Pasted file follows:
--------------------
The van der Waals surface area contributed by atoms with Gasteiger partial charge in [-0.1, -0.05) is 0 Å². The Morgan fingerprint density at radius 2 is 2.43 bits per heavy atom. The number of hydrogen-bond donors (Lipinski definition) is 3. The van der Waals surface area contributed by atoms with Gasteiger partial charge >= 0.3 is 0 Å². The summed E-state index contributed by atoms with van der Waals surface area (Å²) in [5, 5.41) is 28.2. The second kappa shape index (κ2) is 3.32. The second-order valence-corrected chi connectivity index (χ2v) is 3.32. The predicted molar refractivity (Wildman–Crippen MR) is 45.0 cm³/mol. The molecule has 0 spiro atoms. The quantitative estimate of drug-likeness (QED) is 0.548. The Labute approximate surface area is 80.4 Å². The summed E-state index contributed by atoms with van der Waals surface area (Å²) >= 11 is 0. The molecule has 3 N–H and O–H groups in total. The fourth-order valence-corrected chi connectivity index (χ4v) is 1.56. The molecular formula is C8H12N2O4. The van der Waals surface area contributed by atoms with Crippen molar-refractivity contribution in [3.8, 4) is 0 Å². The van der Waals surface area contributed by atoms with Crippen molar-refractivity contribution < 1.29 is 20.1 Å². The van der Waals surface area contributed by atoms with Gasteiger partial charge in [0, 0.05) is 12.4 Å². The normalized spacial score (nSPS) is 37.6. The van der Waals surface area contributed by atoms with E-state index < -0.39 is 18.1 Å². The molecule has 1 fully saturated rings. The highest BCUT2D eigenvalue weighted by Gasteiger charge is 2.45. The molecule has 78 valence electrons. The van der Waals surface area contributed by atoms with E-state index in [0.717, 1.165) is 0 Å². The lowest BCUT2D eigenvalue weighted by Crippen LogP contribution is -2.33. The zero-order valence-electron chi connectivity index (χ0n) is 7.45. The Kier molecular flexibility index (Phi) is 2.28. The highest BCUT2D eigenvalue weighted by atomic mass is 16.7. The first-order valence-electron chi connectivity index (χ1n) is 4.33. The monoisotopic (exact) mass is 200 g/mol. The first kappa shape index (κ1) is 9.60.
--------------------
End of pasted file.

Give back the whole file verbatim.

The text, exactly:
The van der Waals surface area contributed by atoms with Gasteiger partial charge in [-0.1, -0.05) is 0 Å². The Morgan fingerprint density at radius 2 is 2.43 bits per heavy atom. The number of hydrogen-bond donors (Lipinski definition) is 3. The van der Waals surface area contributed by atoms with Gasteiger partial charge >= 0.3 is 0 Å². The summed E-state index contributed by atoms with van der Waals surface area (Å²) in [5, 5.41) is 28.2. The second kappa shape index (κ2) is 3.32. The second-order valence-corrected chi connectivity index (χ2v) is 3.32. The predicted molar refractivity (Wildman–Crippen MR) is 45.0 cm³/mol. The molecule has 0 spiro atoms. The quantitative estimate of drug-likeness (QED) is 0.548. The Labute approximate surface area is 80.4 Å². The summed E-state index contributed by atoms with van der Waals surface area (Å²) >= 11 is 0. The molecule has 3 N–H and O–H groups in total. The fourth-order valence-corrected chi connectivity index (χ4v) is 1.56. The molecular formula is C8H12N2O4. The van der Waals surface area contributed by atoms with Crippen molar-refractivity contribution in [3.8, 4) is 0 Å². The van der Waals surface area contributed by atoms with Crippen molar-refractivity contribution < 1.29 is 20.1 Å². The van der Waals surface area contributed by atoms with Gasteiger partial charge in [0, 0.05) is 12.4 Å². The normalized spacial score (nSPS) is 37.6. The van der Waals surface area contributed by atoms with E-state index < -0.39 is 18.1 Å². The molecule has 1 fully saturated rings. The highest BCUT2D eigenvalue weighted by Gasteiger charge is 2.45. The molecule has 78 valence electrons. The van der Waals surface area contributed by atoms with E-state index in [0.717, 1.165) is 0 Å². The lowest BCUT2D eigenvalue weighted by Crippen LogP contribution is -2.33. The zero-order valence-electron chi connectivity index (χ0n) is 7.45. The Kier molecular flexibility index (Phi) is 2.28. The highest BCUT2D eigenvalue weighted by atomic mass is 16.7. The first-order valence-electron chi connectivity index (χ1n) is 4.33. The monoisotopic (exact) mass is 200 g/mol. The first kappa shape index (κ1) is 9.60.